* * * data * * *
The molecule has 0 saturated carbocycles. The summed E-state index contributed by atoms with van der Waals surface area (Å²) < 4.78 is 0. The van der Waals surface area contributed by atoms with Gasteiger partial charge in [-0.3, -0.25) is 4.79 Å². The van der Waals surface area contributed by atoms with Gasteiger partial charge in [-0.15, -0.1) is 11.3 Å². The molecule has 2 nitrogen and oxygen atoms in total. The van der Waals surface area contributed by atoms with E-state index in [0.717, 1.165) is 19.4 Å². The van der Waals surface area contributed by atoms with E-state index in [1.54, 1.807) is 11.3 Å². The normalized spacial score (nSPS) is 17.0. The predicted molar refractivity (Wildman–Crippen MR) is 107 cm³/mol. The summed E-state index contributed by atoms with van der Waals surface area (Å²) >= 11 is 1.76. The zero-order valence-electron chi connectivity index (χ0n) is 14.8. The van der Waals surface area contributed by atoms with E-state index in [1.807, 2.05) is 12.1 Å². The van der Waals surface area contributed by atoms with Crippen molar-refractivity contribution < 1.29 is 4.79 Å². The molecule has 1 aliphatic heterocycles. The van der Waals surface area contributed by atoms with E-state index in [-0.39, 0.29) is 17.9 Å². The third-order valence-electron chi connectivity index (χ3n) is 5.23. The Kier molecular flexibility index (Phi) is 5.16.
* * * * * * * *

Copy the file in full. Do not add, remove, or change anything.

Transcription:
The molecule has 0 saturated carbocycles. The summed E-state index contributed by atoms with van der Waals surface area (Å²) < 4.78 is 0. The van der Waals surface area contributed by atoms with Gasteiger partial charge in [-0.3, -0.25) is 4.79 Å². The van der Waals surface area contributed by atoms with Gasteiger partial charge in [-0.15, -0.1) is 11.3 Å². The molecule has 2 nitrogen and oxygen atoms in total. The van der Waals surface area contributed by atoms with E-state index in [0.717, 1.165) is 19.4 Å². The van der Waals surface area contributed by atoms with E-state index in [1.54, 1.807) is 11.3 Å². The normalized spacial score (nSPS) is 17.0. The predicted molar refractivity (Wildman–Crippen MR) is 107 cm³/mol. The summed E-state index contributed by atoms with van der Waals surface area (Å²) >= 11 is 1.76. The zero-order valence-electron chi connectivity index (χ0n) is 14.8. The van der Waals surface area contributed by atoms with E-state index in [1.807, 2.05) is 12.1 Å². The van der Waals surface area contributed by atoms with Crippen molar-refractivity contribution < 1.29 is 4.79 Å². The molecule has 1 aliphatic heterocycles. The van der Waals surface area contributed by atoms with E-state index in [-0.39, 0.29) is 17.9 Å². The third-order valence-electron chi connectivity index (χ3n) is 5.23. The Kier molecular flexibility index (Phi) is 5.16.